The great thing about Switzerland is you are bordered by five other countries with easy access using a car, this is something I never got to experience as an island nation in the UK. A few of us managed to go on a road trip to Italy one time and a short trip to Germany, many others also went to France, Liechtenstein and Austria. The Swiss people have a really admirable respect for the surrounding nature, its location on the Alps means that everywhere you go there is beautiful scenery. Aside from occasional walks up to Uetliberg (peak of Zurich) we also had the opportunity to do many hikes to mountains which were a couples hours drive away, the views were breathtaking and there was a huge sense of achievement once you reach the top. Within the city of Zurich there are always free events happening: open air festivals, extreme sports shows, exhibitions and of course the Züri Fäscht which occurs once every three years and attracts more than two million people over three days.
Zurich and Switzerland
With all the banks, insurance companies and other large institutions headquartered in Zurich you get the impression that Switzerland as a whole is a very wealthy nation, which is true to a large extent. The cost of living is high, but so is the average wage for a professional worker so in the end there is more disposable income than compared to London for example. Swiss people are also very respectful of the law and the judicial system, there is a mutual level of public trust where everyone expects everyone to follow the rules and you’ll get called out by someone on the street if you’re doing something that you shouldn’t be doing. The fact is that I have never felt more safe in a city than in Zurich, there are safeguards in place to help the disadvantaged and the government institutions seem fully competent. Switzerland is not in the EU either so they have slightly different ways of running things and bit more paperwork to fill out when it comes to bureaucracy, but my own country just decided to leave the UK so maybe it will be no different back home now. The people of Zurich are open minded and welcome new cultures, I found that the diversity of its inhabitants really brings the city to life and there is always something new to try.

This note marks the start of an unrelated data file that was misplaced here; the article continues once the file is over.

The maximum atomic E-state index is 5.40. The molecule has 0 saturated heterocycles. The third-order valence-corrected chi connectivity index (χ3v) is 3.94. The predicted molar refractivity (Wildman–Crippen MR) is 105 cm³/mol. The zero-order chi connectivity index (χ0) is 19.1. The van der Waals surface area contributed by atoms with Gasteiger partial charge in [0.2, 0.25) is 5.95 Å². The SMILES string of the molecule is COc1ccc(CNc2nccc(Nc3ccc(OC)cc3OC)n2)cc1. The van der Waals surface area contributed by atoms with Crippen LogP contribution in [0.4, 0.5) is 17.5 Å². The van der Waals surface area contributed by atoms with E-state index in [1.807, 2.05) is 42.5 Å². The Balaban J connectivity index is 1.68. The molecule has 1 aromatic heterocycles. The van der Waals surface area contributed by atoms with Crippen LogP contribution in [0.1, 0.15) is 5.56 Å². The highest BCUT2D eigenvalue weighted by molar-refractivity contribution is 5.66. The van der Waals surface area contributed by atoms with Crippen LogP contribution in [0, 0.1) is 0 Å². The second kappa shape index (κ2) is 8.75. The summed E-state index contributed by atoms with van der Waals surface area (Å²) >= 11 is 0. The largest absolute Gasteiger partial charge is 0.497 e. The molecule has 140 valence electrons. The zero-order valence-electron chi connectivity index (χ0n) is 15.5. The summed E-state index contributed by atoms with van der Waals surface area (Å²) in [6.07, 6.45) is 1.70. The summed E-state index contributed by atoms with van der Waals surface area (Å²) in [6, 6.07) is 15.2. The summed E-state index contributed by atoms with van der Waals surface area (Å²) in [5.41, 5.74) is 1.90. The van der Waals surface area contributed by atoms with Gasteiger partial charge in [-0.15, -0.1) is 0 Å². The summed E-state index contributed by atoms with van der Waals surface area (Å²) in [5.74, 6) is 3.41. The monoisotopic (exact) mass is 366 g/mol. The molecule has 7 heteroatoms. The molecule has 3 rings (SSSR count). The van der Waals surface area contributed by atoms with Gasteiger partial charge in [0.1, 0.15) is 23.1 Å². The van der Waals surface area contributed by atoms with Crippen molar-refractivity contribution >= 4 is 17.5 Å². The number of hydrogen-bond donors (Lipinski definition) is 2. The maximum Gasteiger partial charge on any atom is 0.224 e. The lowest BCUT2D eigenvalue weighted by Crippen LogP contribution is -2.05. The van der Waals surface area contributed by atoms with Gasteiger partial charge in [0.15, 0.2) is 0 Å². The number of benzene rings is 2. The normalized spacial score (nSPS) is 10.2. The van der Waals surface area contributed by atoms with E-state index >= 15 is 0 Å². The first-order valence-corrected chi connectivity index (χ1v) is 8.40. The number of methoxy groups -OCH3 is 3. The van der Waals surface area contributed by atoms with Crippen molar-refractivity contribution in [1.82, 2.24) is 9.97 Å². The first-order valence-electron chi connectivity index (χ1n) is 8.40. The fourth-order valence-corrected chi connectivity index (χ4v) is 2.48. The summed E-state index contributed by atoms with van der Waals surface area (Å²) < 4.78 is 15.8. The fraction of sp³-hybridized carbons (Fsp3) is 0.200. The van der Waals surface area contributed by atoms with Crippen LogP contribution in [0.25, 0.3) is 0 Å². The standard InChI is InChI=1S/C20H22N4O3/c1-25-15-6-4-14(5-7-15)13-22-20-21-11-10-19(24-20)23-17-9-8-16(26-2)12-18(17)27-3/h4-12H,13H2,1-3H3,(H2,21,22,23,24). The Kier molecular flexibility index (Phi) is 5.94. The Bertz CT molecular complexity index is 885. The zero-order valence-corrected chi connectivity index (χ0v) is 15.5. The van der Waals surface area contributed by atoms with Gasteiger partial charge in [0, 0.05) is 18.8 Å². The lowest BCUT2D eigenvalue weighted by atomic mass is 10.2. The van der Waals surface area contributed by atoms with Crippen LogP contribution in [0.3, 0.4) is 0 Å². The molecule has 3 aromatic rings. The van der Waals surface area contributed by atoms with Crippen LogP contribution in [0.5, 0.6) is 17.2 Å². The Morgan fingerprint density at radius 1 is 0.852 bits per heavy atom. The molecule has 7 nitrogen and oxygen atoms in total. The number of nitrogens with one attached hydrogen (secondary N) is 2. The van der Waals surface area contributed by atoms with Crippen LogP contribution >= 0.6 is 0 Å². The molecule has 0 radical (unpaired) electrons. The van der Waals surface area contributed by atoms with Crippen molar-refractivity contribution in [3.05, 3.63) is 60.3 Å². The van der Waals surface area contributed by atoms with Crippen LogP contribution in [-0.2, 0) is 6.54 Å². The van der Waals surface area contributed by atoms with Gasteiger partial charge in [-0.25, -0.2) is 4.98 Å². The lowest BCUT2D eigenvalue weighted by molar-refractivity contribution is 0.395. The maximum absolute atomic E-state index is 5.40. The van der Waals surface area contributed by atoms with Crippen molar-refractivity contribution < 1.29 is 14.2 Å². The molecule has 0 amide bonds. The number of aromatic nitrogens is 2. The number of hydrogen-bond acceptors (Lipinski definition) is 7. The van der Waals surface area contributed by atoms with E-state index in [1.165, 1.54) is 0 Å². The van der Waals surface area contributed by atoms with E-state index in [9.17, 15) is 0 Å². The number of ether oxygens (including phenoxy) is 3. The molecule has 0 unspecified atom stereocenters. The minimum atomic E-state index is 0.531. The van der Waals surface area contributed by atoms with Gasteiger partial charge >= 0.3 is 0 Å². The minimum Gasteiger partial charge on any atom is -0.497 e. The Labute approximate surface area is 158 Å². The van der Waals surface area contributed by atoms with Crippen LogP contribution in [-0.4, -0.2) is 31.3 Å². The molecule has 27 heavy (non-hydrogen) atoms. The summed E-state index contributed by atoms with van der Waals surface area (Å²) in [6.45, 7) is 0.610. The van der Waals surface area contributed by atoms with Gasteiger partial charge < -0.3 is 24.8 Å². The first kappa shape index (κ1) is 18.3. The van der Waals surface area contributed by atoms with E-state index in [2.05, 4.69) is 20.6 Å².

If I were to sum up my semester in Zurich into one sentence I would say that academically the work was very hard, socially I had an insane amount of fun and environmentally Switzerland is such a beautiful country with so much to discover. Now most of us have gone abroad to do internships and go travelling, but there are still quite of few of us left in Zurich either working or doing research projects at ETH Zürich which is equally exciting. While it is sad to say goodbye to all my friends for the summer, I know that I will see them again in Aachen in October. Moreover, I am looking forward to our first weekend there when we have a retreat to a RWTH Aachen cabin by the lakeside so it will be a really fun atmosphere to catch up with everyone and kick start our next semester.
Student Applied Geophysics